Alexander the Great (?)
- ring: mid-16th century; cameo: early Hellenistic 4th century B.C.
- probably Italian
- Turquoise, enamel, gold
- Overall (ring setting): 1 x 1 1/16 in. (2.6 x 2.7 cm);
Visible cameo (confirmed): 11 x 9.6 mm
- Metalwork-Gold and Platinum
- Credit Line:
- Rogers Fund, 1910
- Accession Number:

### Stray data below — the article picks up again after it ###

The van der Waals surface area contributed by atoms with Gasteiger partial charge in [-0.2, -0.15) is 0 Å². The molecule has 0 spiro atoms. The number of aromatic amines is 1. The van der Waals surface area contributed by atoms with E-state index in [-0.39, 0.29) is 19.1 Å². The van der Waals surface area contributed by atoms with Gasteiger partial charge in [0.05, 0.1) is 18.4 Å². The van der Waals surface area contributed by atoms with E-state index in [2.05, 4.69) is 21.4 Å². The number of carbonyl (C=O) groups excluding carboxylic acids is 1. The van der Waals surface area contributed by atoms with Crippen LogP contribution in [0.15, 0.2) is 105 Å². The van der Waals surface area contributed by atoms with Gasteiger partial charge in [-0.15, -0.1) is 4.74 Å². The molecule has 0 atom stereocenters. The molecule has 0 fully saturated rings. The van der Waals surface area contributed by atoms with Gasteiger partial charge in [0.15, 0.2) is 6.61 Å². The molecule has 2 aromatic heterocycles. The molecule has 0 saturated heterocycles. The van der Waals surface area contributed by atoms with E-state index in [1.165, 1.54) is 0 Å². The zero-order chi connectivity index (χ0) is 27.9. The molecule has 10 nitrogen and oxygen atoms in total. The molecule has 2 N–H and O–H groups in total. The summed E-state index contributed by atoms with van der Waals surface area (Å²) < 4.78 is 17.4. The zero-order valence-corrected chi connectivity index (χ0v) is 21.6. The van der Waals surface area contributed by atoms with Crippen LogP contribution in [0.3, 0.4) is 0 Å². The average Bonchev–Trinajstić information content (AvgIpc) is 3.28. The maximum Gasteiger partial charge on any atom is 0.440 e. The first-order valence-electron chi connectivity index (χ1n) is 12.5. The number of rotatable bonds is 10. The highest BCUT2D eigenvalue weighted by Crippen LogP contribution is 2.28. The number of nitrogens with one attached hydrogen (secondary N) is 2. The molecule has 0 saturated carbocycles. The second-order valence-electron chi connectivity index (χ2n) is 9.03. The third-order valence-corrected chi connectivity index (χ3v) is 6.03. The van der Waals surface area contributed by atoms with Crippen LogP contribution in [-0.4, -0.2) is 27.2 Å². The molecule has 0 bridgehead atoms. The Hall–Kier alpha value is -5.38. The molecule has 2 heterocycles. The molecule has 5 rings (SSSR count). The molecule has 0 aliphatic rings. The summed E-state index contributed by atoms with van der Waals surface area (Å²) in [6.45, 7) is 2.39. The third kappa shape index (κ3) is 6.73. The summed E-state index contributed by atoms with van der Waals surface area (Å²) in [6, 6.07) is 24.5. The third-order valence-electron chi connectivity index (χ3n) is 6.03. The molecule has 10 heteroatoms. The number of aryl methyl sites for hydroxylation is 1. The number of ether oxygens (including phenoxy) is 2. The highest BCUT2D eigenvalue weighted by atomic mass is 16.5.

This vibrant carving has previously been described as made of glass and as a product of the French Renaissance, but it is in turquoise, a rarity in cameos of any period. That it is reputed to have been in the Este collections may make an Italian origin likelier. It is not to be ruled out even that the stone is Hellenistic, from as early as the fourth century B.C., but the heroic type of Alexander the Great’s profile was adopted by various Hellenistic successors. In any case, the person who caused it to be set surely thought of it as ancient and as representing Alexander. It is probably a fragment whose broken edges the goldsmith has deftly concealed by forming the bezel as a lion skin, a motif that Alexander borrowed from Hercules.